After surveying some successful accounts of particular cases where we can make these distinctions, she concludes
Given the diversity of the considerations raised to delimit and defend these various mathematizations, anything other than a patient case-by-case approach would appear singularly unpromising (p. 35).
But nothing in the article precludes a useful classification of these sorts of successes into kinds. Of course, such a classification must start with individual cases. This would be just the beginning, especially if we could find patterns across cases. Indeed, it seems like this is just what applied mathematicians are trained to do, as a review of any applied mathematics textbook would reveal.

I grant that this is just a promissory note at this stage, but the attempt to understand and classify successful cases of mathematical modeling is really just another instance of the naturalistic methods that Maddy has applied to set theory.

Sunday, October 12, 2008

McGivern on Multiscale Structure

Back in July I made a brief post on multiscale modeling from the perspective of recent debates on modeling and representation. So I was very happy to come across a recent excellent article by McGivern on “Reductive levels and multi-scale structure”. McGivern gives a very accessible summary of a successful representation of a system involving two time scales, and then goes on to use this to question some of the central steps in Kim’s influential argument against nonreductive physicalism.

To appreciate the central worry, we need the basics of his example. McGivern discusses the case of a damped harmonic oscillator, like a spring suspended in a fluid, where the damping is given as a constant factor of the velocity. So, instead of the simple linear harmonic oscillator
my’’ + ky = 0
we have
my’’ + cy’ + ky = 0
Now this sort of system can be solved exactly, so a multiscale analysis is not required. Still, it is required in other cases, and McGivern shows how it can lead to not only accurate representations of the evolution of the system but also genuine explanatory insight into its features. In this case, we think of the spring evolving according to two time scales, t_s and t_f, where t_f = t and t_s = εt and ε is small. Mathematical operations on the original equation then lead to
y(t) ~ exp(-t_s/2)cos(t_f)
where ~ indicates that this representation of y is an approximation (essentially because we have dropped terms that are higher-order in ε). McGivern then plots the results of this multiscale analysis against the exact analysis and shows how closely they agree.

McGivern’s argument, then, is that the t_s and the t_f components represent distinct multiscale structural properties of the oscillator, but that they are not readily identified with the “micro-based properties” championed by Kim. McGivern goes on to consider the reply that these are not genuine properties of the system, but merely products of mathematical manipulation. This seems to me to be the most serious challenge to his argument, but the important point is that we need to work through the details to see how to interpret the mathematics here. I would expect that different applications of multiscale methods would result in different implications for our metaphysics. I hope that this paper will be studied not only by the philosophy of mind community, but also by people working on modeling. If we can move both debates closer to actual scientific practice, then surely that will be a good thing!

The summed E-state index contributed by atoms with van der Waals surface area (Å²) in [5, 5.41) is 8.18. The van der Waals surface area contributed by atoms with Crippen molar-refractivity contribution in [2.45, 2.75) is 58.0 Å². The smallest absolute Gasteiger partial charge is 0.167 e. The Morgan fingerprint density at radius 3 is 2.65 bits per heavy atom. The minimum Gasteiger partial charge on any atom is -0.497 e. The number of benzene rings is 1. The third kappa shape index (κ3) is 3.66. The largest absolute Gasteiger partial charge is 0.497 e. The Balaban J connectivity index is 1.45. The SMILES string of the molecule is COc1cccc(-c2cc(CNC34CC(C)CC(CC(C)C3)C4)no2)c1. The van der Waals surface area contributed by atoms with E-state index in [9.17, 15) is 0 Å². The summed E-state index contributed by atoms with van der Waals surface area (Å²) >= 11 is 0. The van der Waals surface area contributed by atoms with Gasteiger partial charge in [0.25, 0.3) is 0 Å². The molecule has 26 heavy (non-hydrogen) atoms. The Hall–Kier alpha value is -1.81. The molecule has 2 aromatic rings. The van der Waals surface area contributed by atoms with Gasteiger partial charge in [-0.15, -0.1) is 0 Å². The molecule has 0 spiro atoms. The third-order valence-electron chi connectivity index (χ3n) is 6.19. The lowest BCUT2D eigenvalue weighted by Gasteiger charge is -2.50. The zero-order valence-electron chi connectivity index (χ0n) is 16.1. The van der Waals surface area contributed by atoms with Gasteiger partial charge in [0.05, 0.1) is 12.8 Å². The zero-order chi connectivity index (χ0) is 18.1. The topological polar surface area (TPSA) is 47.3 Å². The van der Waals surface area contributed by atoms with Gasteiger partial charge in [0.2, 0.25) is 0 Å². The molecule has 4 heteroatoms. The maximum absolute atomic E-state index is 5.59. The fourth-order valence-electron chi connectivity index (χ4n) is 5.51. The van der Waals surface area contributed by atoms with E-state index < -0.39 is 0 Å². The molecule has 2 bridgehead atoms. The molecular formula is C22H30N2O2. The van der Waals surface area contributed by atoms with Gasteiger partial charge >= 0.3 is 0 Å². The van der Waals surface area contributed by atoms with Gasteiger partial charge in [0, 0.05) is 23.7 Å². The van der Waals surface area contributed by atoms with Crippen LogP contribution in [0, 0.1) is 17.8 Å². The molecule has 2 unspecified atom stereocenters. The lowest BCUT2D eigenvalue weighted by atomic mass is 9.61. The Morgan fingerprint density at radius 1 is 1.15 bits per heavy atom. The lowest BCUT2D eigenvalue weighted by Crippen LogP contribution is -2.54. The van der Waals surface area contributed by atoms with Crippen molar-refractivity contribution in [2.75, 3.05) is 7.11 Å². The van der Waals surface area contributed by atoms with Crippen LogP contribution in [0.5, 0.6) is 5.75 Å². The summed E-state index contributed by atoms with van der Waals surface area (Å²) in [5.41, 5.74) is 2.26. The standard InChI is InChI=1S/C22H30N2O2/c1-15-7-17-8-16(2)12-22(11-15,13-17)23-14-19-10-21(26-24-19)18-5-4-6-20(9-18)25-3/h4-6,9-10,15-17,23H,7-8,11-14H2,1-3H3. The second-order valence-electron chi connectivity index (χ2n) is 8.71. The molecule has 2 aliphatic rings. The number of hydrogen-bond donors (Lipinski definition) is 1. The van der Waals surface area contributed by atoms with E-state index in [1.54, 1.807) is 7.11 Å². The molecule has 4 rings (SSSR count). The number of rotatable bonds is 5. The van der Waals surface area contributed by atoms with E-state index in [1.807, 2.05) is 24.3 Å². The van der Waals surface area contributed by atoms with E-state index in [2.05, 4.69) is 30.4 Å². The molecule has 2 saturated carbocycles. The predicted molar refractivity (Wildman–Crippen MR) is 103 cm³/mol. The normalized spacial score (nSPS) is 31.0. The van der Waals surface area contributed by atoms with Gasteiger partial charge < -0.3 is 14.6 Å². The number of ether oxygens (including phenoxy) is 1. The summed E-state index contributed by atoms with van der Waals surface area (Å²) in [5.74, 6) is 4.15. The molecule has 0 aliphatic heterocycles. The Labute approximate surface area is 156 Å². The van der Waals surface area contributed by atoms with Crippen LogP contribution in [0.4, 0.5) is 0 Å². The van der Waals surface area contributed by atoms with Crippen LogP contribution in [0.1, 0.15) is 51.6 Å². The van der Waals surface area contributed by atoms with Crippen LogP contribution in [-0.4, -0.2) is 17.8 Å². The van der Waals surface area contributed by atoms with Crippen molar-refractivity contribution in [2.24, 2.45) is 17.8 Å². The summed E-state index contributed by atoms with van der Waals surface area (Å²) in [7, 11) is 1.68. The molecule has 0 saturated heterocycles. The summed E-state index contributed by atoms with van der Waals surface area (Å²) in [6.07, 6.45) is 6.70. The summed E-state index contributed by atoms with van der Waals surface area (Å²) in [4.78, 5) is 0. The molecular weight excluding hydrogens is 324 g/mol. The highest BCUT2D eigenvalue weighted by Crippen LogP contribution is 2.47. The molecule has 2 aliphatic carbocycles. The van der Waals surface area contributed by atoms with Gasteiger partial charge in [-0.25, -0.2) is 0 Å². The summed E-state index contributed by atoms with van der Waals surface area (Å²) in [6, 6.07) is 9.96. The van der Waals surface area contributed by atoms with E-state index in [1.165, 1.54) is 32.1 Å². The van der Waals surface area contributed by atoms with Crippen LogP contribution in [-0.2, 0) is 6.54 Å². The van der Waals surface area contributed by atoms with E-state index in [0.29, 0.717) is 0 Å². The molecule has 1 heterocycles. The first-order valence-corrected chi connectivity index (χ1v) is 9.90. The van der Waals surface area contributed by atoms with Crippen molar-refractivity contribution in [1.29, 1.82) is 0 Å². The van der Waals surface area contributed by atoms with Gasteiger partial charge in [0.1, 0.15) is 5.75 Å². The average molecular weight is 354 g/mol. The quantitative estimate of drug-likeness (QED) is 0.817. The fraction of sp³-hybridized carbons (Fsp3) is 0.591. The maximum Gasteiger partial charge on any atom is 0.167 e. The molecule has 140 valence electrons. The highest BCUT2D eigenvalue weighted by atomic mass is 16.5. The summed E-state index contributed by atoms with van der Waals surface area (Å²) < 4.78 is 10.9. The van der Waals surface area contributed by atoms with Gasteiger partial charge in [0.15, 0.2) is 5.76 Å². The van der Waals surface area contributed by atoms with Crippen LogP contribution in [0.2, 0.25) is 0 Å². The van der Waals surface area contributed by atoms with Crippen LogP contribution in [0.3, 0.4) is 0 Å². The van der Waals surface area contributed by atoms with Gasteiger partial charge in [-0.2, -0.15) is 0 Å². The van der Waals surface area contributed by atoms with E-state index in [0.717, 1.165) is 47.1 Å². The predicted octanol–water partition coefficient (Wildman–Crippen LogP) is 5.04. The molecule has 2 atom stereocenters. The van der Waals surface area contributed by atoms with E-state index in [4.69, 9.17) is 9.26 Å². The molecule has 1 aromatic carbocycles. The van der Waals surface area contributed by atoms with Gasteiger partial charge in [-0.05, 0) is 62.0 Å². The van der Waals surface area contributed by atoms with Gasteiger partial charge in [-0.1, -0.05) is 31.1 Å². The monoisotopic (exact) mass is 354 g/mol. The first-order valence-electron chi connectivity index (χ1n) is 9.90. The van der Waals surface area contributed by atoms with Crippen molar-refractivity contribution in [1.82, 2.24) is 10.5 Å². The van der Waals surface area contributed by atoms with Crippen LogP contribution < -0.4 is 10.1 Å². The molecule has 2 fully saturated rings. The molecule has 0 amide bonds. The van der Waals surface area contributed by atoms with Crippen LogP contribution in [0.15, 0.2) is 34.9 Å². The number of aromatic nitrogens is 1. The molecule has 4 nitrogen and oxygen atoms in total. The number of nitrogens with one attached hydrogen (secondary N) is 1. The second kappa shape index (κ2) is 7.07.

Thursday, October 9, 2008

Norton on Pincock

Over at The Last Donut, John Norton offers a very generous summary of my recent lunchtime talk at the Pittsburgh Center for the Philosophy of Science. I hope to have a revised draft online soon!

Wednesday, October 8, 2008

Intuition of Objects vs. Holism

In a previous post I wondered what the role of intuition of quasi-concrete objects like stroke-inscriptions really was in Parsons' overall epistemology of mathematics. After finally finishing the book, it seems that one clear role, at least, is Parsons' objections to holism of the sort familiar from Quine and championed in more detail for mathematics by Resnik. In the last chapter of the book Parsons makes this point:
Intuition does play a role in making arithmetic evident to the degree that it is, in that there is a ground level of arithmetic, not extending very far, that is intuitively evident. Furthermore, the objects that play the role of numbers in this low-level arithmetic can continue to do so in a more full-blooded arithmetic theory.
After noting that logical notions allow this further extension, he insists that
the role of intuition does not disappear, because it is central to our conception of a domain of objects satisfying the principles of arithmetic ... an intuitive domain witnesses the possibility of the structure of the numbers (336).
Here, then, we have a definite epistemic role for intuition of objects. It helps us to explain what is different about arithmetic, or at least the fragment of arithmetic that is closely related to these intuitions. (In chapter 7, this fragment is said to not even include exponentiation, so it fars fall short of PRA.)

While this objection to holism is quite persuasive, Parsons is at pains to emphasize how modest it really is. He offers some additional discussion of the implications for set theory, but the book seems primarily focused on what distinguishes arithmetic from other mathematical theories. It is an impressive achievement that I am sure will frame much of philosophy of mathematics for a long time.